Monday, December 05, 2005

Will Google Tear Down The Wall Between Advertising & Editorial...By Accident?

I've been intrigued by some of the stuff I hear clients and marketing/publishing media musing about lately. Mostly everyone's tensed-up to hear about whatever Google has up its sleeve this week/month/epoch, but, the more cerebral types are talking about a future that could have verrrry interesting ramifications.

Specifically, the day is nigh when publishers of online content such as the NY Times could post an article online and send it out via RSS ... and also simultaneously, AUTOMATICALLY, generate a Search Engine Marketing campaign (SEM) that maximizes the potential monetization of the content, within hours.

Today, marketers spend a long time plotting out SEM strategies. What keywords will net the greatest ROI?

Tomorrow, with new technologies on the horizon, the content of a publisher's articles will be automatically spidered for keywords by their SEM vendors' solutions, which will in turn magically generate campaigns that enjoy accelerated acceptance tracks within the AdSense systems of Google (and Google's peers, to be fair). So, maybe an hour after the story runs, the publisher starts making money based on the content of that distinct article.

Example: A year from now, let's say that the NY Times posts an article about the quest to create a delicious new flavor of fat-free ice cream from Haagen-Dazs. The latest SEM technology scours the RSS feed within seconds after it's sent out, and immediately Google knows that any searches for "Haagen-Dazs", "ice cream", "fat-free", etc., ought to populate AdWord campaigns for the NY Times. But rather than the generic AdSense listing for the NYT, the advertisement that pops up via a user's search for "ice cream" might now read, "Read all about Haagen-Dazs's quest to create a new fat-free ice cream at the New York Times." All automated, all nearly instantaneous, via RSS.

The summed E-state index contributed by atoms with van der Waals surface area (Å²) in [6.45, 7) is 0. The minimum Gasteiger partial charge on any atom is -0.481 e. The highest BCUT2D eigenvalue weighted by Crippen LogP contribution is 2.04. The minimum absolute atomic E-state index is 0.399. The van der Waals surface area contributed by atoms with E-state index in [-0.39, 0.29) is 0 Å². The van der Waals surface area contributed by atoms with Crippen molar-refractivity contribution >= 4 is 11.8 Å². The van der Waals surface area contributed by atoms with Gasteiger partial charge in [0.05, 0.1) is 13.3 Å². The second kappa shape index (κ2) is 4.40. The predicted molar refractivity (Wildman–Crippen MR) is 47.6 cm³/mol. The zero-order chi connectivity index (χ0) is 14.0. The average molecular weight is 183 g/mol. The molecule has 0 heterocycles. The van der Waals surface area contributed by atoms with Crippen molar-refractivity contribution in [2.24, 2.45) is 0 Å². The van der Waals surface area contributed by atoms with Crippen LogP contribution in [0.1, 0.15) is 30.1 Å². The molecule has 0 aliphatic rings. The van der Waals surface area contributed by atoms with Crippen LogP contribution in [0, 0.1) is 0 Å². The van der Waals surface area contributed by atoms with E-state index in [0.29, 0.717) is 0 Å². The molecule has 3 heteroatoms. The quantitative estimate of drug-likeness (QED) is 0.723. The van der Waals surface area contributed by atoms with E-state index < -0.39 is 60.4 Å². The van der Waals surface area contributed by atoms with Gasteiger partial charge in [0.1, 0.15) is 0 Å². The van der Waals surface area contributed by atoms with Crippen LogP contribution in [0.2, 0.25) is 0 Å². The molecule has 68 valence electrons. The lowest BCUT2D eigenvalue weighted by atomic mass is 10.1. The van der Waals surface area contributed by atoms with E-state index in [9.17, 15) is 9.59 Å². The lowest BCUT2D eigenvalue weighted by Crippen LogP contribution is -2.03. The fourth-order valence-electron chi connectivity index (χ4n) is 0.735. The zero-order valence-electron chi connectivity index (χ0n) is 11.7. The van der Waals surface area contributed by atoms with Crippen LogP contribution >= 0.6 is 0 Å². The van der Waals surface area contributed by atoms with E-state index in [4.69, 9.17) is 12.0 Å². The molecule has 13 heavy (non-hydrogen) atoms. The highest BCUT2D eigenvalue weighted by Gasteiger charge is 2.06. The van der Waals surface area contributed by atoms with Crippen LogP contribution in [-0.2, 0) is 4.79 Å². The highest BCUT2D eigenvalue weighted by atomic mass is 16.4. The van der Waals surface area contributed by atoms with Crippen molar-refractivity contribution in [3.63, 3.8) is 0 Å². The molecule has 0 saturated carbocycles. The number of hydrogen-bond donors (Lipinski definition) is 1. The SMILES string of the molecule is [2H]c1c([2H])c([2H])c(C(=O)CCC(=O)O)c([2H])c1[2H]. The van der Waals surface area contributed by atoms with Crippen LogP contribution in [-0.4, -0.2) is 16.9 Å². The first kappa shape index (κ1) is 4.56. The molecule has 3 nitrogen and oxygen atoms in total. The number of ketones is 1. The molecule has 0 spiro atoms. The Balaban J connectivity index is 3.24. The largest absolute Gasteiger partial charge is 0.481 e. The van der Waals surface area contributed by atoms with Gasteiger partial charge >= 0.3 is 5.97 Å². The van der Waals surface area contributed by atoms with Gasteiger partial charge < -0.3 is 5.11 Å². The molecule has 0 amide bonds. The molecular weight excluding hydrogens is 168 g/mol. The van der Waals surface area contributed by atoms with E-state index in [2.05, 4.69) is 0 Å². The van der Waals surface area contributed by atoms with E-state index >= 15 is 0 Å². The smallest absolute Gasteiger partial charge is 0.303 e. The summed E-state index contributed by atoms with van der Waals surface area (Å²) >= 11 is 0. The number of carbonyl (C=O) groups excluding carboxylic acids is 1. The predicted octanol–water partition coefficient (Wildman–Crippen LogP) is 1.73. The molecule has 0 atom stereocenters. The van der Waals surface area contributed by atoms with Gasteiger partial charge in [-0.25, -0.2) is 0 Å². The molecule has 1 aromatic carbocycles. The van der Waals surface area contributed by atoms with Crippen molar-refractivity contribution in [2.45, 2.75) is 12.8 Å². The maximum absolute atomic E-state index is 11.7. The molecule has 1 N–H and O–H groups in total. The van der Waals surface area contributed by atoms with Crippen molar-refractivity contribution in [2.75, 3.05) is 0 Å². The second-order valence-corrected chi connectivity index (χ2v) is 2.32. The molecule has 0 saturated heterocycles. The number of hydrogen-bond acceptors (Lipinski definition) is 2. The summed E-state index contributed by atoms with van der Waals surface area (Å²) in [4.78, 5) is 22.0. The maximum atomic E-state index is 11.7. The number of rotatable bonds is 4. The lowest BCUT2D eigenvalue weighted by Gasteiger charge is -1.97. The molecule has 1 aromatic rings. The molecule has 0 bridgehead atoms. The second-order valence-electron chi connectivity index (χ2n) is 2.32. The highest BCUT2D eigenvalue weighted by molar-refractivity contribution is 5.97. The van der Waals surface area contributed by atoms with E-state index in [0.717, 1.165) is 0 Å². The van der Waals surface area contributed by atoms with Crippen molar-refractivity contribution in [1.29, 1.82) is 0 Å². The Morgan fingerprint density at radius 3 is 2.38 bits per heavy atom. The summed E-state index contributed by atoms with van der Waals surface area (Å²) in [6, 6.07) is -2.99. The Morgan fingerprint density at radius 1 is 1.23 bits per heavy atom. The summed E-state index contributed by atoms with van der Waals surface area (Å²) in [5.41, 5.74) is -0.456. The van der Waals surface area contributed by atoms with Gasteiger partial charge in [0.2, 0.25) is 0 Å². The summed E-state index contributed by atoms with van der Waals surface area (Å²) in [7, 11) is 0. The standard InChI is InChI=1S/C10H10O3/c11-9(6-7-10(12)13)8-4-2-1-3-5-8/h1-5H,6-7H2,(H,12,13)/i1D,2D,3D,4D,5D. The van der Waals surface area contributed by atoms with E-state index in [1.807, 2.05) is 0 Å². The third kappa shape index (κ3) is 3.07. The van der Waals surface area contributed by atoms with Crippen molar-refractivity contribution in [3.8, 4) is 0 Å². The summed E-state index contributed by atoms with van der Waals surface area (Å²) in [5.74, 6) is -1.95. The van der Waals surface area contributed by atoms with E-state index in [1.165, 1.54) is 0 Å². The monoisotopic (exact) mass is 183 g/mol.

Keep in mind, though, that the NY Times publishes hundreds of articles a day, so, this (context-specific & incredibly timely) SEM campaign could get expensive, and fast. My guess is that a publisher could temper its "Automated AdSense" expenses by, say, putting a time-limit on the SEM campaign of hours (instead of weeks), or, only running SEM campaigns based on what they're sending out via RSS, which is probably a far smaller universe of keywords.

Why wouldn't a publisher want to do this? Why wouldn't Google want to offer this kind of lickety-split functionality? They would, and, they would!

But what does this mean, if anything, to "The Wall" between publishing and advertising...?
  • Will publishers be lured by the ever-quicker route to $$$ to only publish articles that contain keywords that they know to be popular?
  • Will journalists resent writing articles that have been assigned by their publishers based almost exclusively on their AdSense monetization potential?
  • With a newfound ability to track revenue back to individual stories, might some reporters be keen to see how "valued" their original content is to their publisher, and then even demand salary raises based on this data?
  • What does this imply for PR firms? Will we ever turn away clients because their "Keyword Factor" won't be impressive enough to excite editors into writing stories?
  • Will we build new practices designed to "keywordize" our lackluster clients?
  • Will clients empower PR to run select AdWord campaigns meant to drive industry dialogues?
Granted, this tug-of-war has been going on since the dawning of the publishing/advertising model, but, I guess my question is whether the speed & specificity with which publishers and journalists can gauge the results of these efforts will lead them down darker paths (and ever quicker)?

This is something to keep an eye on... and to plan for, eh?


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